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Affixes: the building blocks of English
Affixes: the building blocks of English

-let

A thing of a smaller or lesser kind.

[Originally from French -ette, added to nouns ending in -el.]

Some words were formed in medieval times from French diminutive nouns, but that sense has largely been lost in English. Examples include bracelet (French bras, arm), gauntlet (French gant, glove), hamlet (French hamel, little village), tablet (Old French tablete, from a diminutive of Latin tabula, table), and toilet (French toile, cloth).

The ending became popular in the eighteenth century; in the nineteenth century it became—and remains—a common word-forming element in the language. Most suggest something small of its kind, though this idea has softened in some with the passage of time. Examples include booklet, cloudlet, droplet, hooklet, leaflet, moonlet, notelet, piglet, ringlet, rootlet, starlet, statelet, streamlet, and wavelet.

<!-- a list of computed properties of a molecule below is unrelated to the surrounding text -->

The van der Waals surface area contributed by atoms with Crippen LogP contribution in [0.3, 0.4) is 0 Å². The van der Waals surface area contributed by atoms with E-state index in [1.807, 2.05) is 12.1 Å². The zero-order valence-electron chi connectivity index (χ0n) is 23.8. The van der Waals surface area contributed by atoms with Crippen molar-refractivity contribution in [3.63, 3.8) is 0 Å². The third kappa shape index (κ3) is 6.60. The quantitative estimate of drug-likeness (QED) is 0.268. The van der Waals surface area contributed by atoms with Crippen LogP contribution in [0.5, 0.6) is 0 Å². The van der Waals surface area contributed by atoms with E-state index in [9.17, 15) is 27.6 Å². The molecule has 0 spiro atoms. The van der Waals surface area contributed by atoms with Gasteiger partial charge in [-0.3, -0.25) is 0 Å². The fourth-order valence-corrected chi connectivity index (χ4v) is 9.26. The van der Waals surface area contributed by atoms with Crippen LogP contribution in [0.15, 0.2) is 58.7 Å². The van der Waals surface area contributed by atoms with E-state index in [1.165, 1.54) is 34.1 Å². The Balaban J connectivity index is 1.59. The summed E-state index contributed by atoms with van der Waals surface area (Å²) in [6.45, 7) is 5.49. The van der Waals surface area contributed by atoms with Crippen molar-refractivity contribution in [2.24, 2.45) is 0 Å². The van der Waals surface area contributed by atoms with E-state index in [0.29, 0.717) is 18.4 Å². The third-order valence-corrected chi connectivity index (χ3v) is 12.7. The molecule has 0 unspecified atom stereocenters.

A doublet was originally a man's short close-fitting padded jacket; later it came to mean either of a pair of similar things, which gave rise by imitation to triplet and quadruplet.

On the model of bracelet, some other words for articles of adornment have been created: anklet, armlet, necklet, wristlet.

See also -et and -ette.

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